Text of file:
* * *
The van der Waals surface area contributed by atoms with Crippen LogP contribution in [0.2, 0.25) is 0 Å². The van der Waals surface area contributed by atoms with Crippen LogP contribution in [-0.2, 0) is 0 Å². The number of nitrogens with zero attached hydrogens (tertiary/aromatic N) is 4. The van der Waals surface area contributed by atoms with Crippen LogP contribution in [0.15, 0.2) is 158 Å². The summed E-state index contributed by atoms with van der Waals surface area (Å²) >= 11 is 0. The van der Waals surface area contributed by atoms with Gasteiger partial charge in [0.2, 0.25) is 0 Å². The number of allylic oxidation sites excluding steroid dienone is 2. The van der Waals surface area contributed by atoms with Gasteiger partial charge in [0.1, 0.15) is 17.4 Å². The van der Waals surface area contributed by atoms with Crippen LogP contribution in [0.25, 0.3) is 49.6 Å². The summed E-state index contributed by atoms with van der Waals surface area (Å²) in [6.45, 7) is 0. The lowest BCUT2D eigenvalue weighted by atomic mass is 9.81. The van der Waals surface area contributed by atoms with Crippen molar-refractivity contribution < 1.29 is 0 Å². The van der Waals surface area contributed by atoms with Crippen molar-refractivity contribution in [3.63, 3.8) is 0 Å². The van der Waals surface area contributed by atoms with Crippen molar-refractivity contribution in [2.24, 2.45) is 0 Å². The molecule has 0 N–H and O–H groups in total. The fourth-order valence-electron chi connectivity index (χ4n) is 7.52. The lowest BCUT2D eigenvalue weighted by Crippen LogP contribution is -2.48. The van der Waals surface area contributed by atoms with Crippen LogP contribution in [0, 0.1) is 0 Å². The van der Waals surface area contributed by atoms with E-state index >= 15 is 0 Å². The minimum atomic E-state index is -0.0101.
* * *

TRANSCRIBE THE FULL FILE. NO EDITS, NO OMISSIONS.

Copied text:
The van der Waals surface area contributed by atoms with Crippen LogP contribution in [0.2, 0.25) is 0 Å². The van der Waals surface area contributed by atoms with Crippen LogP contribution in [-0.2, 0) is 0 Å². The number of nitrogens with zero attached hydrogens (tertiary/aromatic N) is 4. The van der Waals surface area contributed by atoms with Crippen LogP contribution in [0.15, 0.2) is 158 Å². The summed E-state index contributed by atoms with van der Waals surface area (Å²) >= 11 is 0. The van der Waals surface area contributed by atoms with Gasteiger partial charge in [0.2, 0.25) is 0 Å². The number of allylic oxidation sites excluding steroid dienone is 2. The van der Waals surface area contributed by atoms with Gasteiger partial charge in [0.1, 0.15) is 17.4 Å². The van der Waals surface area contributed by atoms with Crippen LogP contribution in [0.25, 0.3) is 49.6 Å². The summed E-state index contributed by atoms with van der Waals surface area (Å²) in [6.45, 7) is 0. The lowest BCUT2D eigenvalue weighted by atomic mass is 9.81. The van der Waals surface area contributed by atoms with Crippen molar-refractivity contribution < 1.29 is 0 Å². The van der Waals surface area contributed by atoms with Crippen molar-refractivity contribution in [3.63, 3.8) is 0 Å². The van der Waals surface area contributed by atoms with Crippen molar-refractivity contribution in [2.24, 2.45) is 0 Å². The molecule has 0 N–H and O–H groups in total. The fourth-order valence-electron chi connectivity index (χ4n) is 7.52. The lowest BCUT2D eigenvalue weighted by Crippen LogP contribution is -2.48. The van der Waals surface area contributed by atoms with Crippen LogP contribution in [0, 0.1) is 0 Å². The van der Waals surface area contributed by atoms with E-state index >= 15 is 0 Å². The minimum atomic E-state index is -0.0101.